The name Issigonis might be familiar to you. Sir Alexander Arnold Constantine Issigonis to give him his full name, was the designer credited with one of the most famous and groundbreaking cars, the original Mini.
But what you may not be familiar with, as I was when I came across it at the British Motor Museum, is the Issigonis Lightweight Special. Built in 1938, this is anything but a production car.
Destined to be Issigonis’ take on a racing chassis, this unique car was the product of several years of hard work by Issigonis and his friend George Dowson. They started the build back in 1933, when Issigonis was employed at Humber in Coventry, so not far from the site of the museum. The car began life as a sketch on the wall of Issigonis’ garden shed at his house in Kenilworth – where else do all these fantastic projects begin, but in the humble garden shed? Amazingly, they set about building the car with only hand tools, with the basis being to use Austin Seven parts.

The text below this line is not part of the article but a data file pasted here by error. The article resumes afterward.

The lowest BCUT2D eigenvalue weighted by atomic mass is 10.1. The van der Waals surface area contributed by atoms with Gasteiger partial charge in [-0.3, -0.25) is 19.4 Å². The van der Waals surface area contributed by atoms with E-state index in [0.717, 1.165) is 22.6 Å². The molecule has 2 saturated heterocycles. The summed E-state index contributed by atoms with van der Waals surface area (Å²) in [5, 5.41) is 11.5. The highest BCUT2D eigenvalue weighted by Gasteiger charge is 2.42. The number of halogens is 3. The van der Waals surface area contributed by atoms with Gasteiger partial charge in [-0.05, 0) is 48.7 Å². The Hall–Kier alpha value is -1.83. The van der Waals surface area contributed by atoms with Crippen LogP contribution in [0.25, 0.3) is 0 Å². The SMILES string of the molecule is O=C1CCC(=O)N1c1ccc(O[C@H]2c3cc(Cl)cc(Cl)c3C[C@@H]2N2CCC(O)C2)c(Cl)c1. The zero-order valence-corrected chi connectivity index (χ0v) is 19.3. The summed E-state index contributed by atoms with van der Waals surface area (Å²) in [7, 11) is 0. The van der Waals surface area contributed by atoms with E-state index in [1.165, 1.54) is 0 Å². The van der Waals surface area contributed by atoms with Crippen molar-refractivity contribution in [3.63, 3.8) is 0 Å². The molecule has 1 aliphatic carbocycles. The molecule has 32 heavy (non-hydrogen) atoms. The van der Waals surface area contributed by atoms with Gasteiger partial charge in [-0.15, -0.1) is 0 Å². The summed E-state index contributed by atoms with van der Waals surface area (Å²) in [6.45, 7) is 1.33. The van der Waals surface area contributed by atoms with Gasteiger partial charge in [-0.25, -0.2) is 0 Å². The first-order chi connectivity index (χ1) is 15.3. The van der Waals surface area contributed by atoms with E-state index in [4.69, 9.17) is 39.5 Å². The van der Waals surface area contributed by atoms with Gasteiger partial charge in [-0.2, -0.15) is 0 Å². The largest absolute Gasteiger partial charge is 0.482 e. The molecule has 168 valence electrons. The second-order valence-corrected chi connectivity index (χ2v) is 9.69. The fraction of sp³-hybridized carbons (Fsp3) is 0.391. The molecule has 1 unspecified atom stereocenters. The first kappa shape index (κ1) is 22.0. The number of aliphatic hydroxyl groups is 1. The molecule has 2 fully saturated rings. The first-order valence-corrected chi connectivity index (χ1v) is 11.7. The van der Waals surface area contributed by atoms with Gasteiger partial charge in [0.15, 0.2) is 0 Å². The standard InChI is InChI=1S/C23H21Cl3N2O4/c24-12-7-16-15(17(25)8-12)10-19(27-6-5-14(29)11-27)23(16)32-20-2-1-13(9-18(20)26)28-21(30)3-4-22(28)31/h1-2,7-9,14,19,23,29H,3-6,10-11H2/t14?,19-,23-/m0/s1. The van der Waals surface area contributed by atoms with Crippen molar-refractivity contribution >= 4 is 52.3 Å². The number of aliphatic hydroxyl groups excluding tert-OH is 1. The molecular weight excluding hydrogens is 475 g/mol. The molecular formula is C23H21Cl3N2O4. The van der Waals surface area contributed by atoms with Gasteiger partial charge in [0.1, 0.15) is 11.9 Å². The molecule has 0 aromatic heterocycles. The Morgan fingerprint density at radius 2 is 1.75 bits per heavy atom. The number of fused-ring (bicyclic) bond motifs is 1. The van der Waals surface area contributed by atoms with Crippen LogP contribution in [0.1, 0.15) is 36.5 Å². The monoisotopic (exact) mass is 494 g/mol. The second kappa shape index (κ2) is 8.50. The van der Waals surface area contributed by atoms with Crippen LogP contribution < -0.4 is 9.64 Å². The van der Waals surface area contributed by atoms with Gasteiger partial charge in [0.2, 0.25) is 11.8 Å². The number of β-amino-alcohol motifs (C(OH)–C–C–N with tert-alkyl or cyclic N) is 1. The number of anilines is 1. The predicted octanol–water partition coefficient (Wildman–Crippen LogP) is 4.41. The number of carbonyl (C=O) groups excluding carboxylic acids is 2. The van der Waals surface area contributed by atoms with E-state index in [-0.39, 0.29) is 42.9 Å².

The car was built around a stressed aluminium monocoque, with a plywood chassis. As you can expect, building a car in your shed has limitations, and the fully independent suspension was made from large rubber bands to save weight, and the wheels were Elektron castings. Elektron is a magnesium alloy, so making it effectively lighter than aluminum.
The car was painstakingly riveted by hand, much like the construction of a Spitfire. When the funds ran low, the pair spent their time lightening the chassis by drilling holes into the car to make it as light weight as possible, giving it the name sake, Lightweight Special. Possibly something that inspired Colin Chapman with his famous mantra, simplify and add lightness.
Power was rudimentary, coming from an Austin supercharged side-valve engine he was given, after much persuasion no doubt, by their racing chief Murray Jamieson. All this while he was employed at their direct rival, Morris!
From 1938, the pair ran the Lightweight Special at hillclimbs such as Prescott and the famous Shelsley Walsh and also at speed trials such as those in Brighton. The only modification came in 1947 to gain a little more power. An experimental 748cc Wolseley 4-cylinder overhead camshaft supercharged unit was fitted, which still powers the car today up to around 100bhp.
The car is still in use today, running several modern hillclimbs and also being involved in the Goodwood Festival of Speed.
Pay it a visit at the museum, it’s a great bit of history from the legendary Issigonis.